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Europe squared up to the growing likelihood of a new collapse in its banking sector as markets crashed and the euro fell on growing fears Greece's debt crisis could snare exposed banks...
With eurozone leaders again delaying a handout of bailout monies to Greece, worries are mounting that banks could start falling like dominos if a chain reaction of even partial debt defaults is triggered from Athens.
France and Belgium stepped up to pledge they would guarantee Dexia's commitments as the drama morphed into what French Finance Minister Francois Baroin termed a "replica" of the US mortage-induced credit crunch in 2008.
Osborne however said ministers had acknowledged that the strength or otherwise of the eurozone banking system was "something that had to be addressed, and I believe it will be," with a "sense of urgency" present throughout the talks.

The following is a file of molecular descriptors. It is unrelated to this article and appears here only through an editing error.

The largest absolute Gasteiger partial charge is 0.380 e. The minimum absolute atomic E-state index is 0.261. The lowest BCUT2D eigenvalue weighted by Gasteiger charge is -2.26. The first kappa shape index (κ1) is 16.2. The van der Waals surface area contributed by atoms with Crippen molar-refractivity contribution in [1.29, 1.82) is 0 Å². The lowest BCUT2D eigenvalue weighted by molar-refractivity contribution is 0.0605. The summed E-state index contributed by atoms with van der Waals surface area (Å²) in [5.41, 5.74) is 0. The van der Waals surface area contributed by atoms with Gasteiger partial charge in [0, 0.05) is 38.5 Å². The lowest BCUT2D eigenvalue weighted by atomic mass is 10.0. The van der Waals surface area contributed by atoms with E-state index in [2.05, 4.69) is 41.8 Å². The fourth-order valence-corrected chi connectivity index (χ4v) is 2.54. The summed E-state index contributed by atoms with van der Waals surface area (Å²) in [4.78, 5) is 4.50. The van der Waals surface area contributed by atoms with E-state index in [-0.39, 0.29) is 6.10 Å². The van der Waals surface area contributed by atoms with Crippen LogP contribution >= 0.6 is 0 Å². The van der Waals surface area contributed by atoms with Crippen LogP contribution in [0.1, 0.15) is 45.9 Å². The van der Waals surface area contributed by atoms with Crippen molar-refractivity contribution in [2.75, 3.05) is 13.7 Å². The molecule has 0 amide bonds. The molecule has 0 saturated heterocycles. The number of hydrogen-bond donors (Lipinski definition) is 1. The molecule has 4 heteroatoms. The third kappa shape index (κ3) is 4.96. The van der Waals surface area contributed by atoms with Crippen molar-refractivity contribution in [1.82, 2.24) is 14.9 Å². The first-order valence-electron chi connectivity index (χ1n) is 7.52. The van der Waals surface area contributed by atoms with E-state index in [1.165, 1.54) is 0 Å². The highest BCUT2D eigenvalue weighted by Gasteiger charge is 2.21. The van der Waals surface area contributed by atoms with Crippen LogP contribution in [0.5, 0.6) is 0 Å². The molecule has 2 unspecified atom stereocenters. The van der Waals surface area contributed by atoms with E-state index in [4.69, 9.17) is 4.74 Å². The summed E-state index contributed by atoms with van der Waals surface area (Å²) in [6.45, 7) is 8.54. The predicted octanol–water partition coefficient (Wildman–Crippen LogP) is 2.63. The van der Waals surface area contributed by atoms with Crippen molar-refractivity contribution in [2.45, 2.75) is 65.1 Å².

"Dexia's problems stress the point that for eurozone leaders the Greek crisis is less about Greece and more about the potential for it to spark a much more widespread banking and economic disaster," said Rabobank analyst Jane Foley....
Dexia is the leading provider of local government financing in France.
"Europe has got to sort out the Greeks, the banks and the EFSF," said one senior diplomat.....
But there was bad news for Greece's private sector creditors from eurozone chiefs, with German Chancellor Wolfgang Schaeuble underscoring a warning from Luxembourg premier Jean-Claude Juncker overnight.
h warned banks to expect greater losses on their Greek sovereign debt holdings than a 21 percent haircut agreed in July. the private sector said it would participate in a second bailout of Greece, with the eurozone and IMF providing 109 billion euros in new funds.
Many European banks have extensive holdings of Greek sovereign debt, and e governments are worrying about how much they will have to give their banks in the event of a Greek default.